Last updated at Fri, 21 Jul 2017 14:58:39 GMT

The growing value of information and systems coupled with the shifting nature of attackers puts a lot of pressure on security professionals to demonstrate results. Adding to the challenge of balancing competing interests, resource constraints and budgets is the need to figure out how to improve.

The increasing interest in compromised credentials from attackers demands our attention. Focusing on accounts and looking for compromised credentials requires action. The challenge is taking the right action. Equally important is finding a way to address the resource constraints and find the budget to make the changes. Otherwise, this becomes a costly endeavor with a request for more people and more money - and no certainty of results.

Get ahead of the curve by focusing with three actions that lead to success.

The key to detecting compromised credentials: discover the signal in the noise

Changing our mindset from ‘prevent breach' to ‘assume breach' creates a need to improve detection and response capabilities. If an attacker (individual or group) already breached your preventative measures, what do you need to look for?

The advances in logging, improvements in storage, and rise of ‘big data' to try to make sense of everything leads to a natural desire to simply capture as much information as possible. The real and costly downside to this approach is working to find valuable and timely information in the flood of available data.

The common result from this approach is a large volume of alerts. Alerts often require manual intervention to assess. Too many alerts amounts to noise, preventing the team from honing in on actionable intelligence that guides immediate action. Alerting for the sake of demonstrating “something” is expensive and frustrating.

Ultimately, it means logging and looking for the right things. To tell a story about people means looking at the information differently.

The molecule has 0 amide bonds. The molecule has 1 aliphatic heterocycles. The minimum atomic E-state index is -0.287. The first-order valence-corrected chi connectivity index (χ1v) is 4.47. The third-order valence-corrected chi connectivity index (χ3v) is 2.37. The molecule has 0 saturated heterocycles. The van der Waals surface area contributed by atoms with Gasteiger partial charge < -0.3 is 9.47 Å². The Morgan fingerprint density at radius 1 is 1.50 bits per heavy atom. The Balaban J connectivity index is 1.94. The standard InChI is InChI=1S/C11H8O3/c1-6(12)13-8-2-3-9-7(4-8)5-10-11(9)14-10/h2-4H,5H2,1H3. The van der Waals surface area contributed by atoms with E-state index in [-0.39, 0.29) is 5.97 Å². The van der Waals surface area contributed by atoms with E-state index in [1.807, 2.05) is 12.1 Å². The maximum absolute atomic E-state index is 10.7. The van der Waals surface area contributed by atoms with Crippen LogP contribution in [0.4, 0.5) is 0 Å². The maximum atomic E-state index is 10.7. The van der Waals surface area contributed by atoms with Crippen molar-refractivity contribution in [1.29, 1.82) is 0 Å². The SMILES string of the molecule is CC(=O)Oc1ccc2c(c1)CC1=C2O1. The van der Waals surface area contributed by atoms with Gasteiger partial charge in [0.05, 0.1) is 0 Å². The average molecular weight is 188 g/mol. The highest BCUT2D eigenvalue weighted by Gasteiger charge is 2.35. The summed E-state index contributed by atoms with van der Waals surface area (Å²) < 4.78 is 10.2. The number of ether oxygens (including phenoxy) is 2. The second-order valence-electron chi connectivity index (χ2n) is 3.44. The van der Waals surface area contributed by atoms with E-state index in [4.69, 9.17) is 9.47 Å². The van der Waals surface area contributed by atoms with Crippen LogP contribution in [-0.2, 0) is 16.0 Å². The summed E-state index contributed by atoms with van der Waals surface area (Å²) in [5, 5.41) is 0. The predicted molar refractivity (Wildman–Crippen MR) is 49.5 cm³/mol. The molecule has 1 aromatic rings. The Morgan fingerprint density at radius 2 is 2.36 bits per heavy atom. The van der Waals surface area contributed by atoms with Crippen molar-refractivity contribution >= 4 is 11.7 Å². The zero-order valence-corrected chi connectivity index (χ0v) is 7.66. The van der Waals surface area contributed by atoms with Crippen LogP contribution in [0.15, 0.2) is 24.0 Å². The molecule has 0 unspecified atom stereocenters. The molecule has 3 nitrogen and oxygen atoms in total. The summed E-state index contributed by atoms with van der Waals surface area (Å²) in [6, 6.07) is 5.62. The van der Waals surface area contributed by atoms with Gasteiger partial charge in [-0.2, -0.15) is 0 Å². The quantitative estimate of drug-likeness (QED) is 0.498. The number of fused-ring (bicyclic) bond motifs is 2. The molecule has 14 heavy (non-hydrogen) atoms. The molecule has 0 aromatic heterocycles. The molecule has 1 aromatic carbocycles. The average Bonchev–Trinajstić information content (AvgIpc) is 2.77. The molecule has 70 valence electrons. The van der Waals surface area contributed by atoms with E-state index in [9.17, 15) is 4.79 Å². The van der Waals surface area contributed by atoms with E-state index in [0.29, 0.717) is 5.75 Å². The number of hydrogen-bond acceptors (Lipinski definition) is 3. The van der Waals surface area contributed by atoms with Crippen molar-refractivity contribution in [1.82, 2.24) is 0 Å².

When we focus on credentials to establish normal patterns of usage, it's easier to detect when credentials are compromised. The concept of behavioral analysis isn't new. The challenge of building an effective and efficient solution means capturing and analyzing the right things. There is no single indicator (in most cases). It means the need to consume and look at multiple indicators.

Consider and assess current efforts by asking, “Does this level of detection increase or decrease my workload?”

Ease resource constraints with smart automation

It often feels like we lack the time in security to address everything that demands our attention. Layer in the challenge of tracking down and verifying alerts, and it's possible to miss the trail of attackers in the noise. When struggling with finding enough time and energy any change in the process and environment needs to ease constraints instead of adding new ones.

The good news is the solution to better security does not always require more people. While many teams would benefit from additional qualified headcount, immediate gains are possible when we consider the role of automation.

Realizing the benefit of automation requires time to consider what needs to be automated, and the smartest possible way to do it. If you automate a broken process, you get just an automated broken process. This is where it helps to visualize and draw out the current process, reflect on it, then map out an approach that improves efficiency and effectiveness.

Making the right investment here means more than automating a key process. It means freeing yourself and your team up to focus on areas of higher priority, more value. Even better, by adopting a system that gives you accurate insight into how people use the systems and information, you'll know where the areas of higher priority and value are.

You can even bring those insights to the business and partner with them to make the right decisions regarding actions and investments. You'll get back time, energy, and maybe even some peace of mind knowing you're capable of doing more and focusing on the things that need your attention.